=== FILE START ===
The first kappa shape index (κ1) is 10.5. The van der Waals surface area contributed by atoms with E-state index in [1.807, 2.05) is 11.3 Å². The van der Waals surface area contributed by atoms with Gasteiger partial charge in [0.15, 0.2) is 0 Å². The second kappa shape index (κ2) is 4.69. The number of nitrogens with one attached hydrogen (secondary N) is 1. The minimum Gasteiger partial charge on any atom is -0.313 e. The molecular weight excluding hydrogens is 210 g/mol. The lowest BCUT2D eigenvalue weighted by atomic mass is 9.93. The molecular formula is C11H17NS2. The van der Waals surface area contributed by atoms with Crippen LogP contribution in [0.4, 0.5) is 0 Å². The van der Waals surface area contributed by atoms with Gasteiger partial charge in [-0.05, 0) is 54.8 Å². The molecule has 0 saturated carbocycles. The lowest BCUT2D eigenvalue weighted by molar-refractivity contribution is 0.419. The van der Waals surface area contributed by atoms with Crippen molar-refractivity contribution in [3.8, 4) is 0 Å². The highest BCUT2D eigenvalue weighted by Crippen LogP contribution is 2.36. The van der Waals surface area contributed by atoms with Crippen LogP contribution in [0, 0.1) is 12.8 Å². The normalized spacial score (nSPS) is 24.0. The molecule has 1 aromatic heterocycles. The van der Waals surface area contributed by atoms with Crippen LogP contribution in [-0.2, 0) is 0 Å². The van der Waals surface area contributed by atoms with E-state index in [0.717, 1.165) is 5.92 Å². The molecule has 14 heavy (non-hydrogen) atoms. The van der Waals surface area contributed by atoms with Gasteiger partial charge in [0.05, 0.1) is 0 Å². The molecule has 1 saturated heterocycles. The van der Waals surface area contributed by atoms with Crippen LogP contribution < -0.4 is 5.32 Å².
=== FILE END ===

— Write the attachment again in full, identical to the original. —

The first kappa shape index (κ1) is 10.5. The van der Waals surface area contributed by atoms with E-state index in [1.807, 2.05) is 11.3 Å². The van der Waals surface area contributed by atoms with Gasteiger partial charge in [0.15, 0.2) is 0 Å². The second kappa shape index (κ2) is 4.69. The number of nitrogens with one attached hydrogen (secondary N) is 1. The minimum Gasteiger partial charge on any atom is -0.313 e. The molecular weight excluding hydrogens is 210 g/mol. The lowest BCUT2D eigenvalue weighted by atomic mass is 9.93. The molecular formula is C11H17NS2. The van der Waals surface area contributed by atoms with Crippen LogP contribution in [0.4, 0.5) is 0 Å². The van der Waals surface area contributed by atoms with Gasteiger partial charge in [-0.05, 0) is 54.8 Å². The molecule has 0 saturated carbocycles. The lowest BCUT2D eigenvalue weighted by molar-refractivity contribution is 0.419. The van der Waals surface area contributed by atoms with Crippen molar-refractivity contribution in [3.8, 4) is 0 Å². The highest BCUT2D eigenvalue weighted by Crippen LogP contribution is 2.36. The van der Waals surface area contributed by atoms with Crippen LogP contribution in [0, 0.1) is 12.8 Å². The normalized spacial score (nSPS) is 24.0. The molecule has 1 aromatic heterocycles. The van der Waals surface area contributed by atoms with Crippen LogP contribution in [-0.2, 0) is 0 Å². The van der Waals surface area contributed by atoms with E-state index in [0.717, 1.165) is 5.92 Å². The molecule has 14 heavy (non-hydrogen) atoms. The van der Waals surface area contributed by atoms with Gasteiger partial charge in [0.05, 0.1) is 0 Å². The molecule has 1 saturated heterocycles. The van der Waals surface area contributed by atoms with Crippen LogP contribution < -0.4 is 5.32 Å².